Statement #3: "We recognize the importance of social structure and keep dependent killer whale calves with their mothers."
This was a major point in the documentary. Clicking on the link, there's a lot of unrelated info, including reiteration of Statement #1. Here they also add "In fact, only two of the whales in our care were collected from the wild by SeaWorld," which implies they have whales in their care collected from the wild by other organisations.

In any case, one question I have from all this is why SeaWorld felt it was necessary to capture killer whales from the wild in the first place. Did they purely envision profit from having a killer whale? Were they at all concerned about preservation of the species in the wild? Does any of the profit earned go towards protection of killer whales in the wild?

Next is another empty paragraph concerning neonatal mortality. They mention a statistic of neonatal mortality in the wild, but make no reference to how their research (which stems from their breeding program) improves that percentage.

Overall, it's a bunch of filler that doesn't directly address which calves they have separated from their mothers and for what reasons.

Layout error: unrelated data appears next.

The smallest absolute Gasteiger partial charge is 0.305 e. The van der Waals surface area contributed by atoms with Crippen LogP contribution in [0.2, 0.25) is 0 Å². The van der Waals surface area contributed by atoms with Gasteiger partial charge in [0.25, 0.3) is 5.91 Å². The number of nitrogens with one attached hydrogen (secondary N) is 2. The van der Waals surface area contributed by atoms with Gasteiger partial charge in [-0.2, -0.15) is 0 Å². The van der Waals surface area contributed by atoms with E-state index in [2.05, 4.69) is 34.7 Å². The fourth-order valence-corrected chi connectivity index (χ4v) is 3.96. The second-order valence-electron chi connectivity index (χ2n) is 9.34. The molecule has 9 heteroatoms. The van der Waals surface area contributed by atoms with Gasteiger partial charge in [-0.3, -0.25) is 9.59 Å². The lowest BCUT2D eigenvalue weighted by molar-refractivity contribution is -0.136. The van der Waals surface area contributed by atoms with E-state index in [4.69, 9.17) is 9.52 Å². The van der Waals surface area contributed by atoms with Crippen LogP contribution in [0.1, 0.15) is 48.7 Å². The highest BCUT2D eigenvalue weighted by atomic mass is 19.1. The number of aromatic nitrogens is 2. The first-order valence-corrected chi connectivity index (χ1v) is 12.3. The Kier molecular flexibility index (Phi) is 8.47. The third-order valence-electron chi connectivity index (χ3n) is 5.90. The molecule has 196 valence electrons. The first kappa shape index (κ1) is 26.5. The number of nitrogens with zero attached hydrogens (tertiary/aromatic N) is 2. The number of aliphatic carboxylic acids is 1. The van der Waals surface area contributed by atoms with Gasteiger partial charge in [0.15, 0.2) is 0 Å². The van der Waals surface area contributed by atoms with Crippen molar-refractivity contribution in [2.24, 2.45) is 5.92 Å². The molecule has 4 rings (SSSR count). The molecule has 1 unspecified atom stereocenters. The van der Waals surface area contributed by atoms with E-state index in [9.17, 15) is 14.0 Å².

Statement #4: "The killer whales in our facilities benefit whales in the wild. We provide scientists with access, research and data that would be difficult or impossible to get in the wild."
Ah, this statement addresses one of my question above and a statement I made in my comment of Statement #3. With that being said, I doubt this is a lot of money. In general, I'm not sure the ends justify the means in this case.

Statement #5: "Introducing new, inspiring, natural orca encounters: SeaWorld’s new orca encounter will take our killer whale shows in a new direction. We will introduce new, inspiring, natural orca encounters rather than theatrical shows, as part of our ongoing commitment to education, marine science research and the rescue of marine animals."
Hmm. They make statements like they're doing nothing wrong, but also state that they will create an encounter (and phase out shows). Well, it's a step in the right direction, and perhaps better late than never to do it the right way.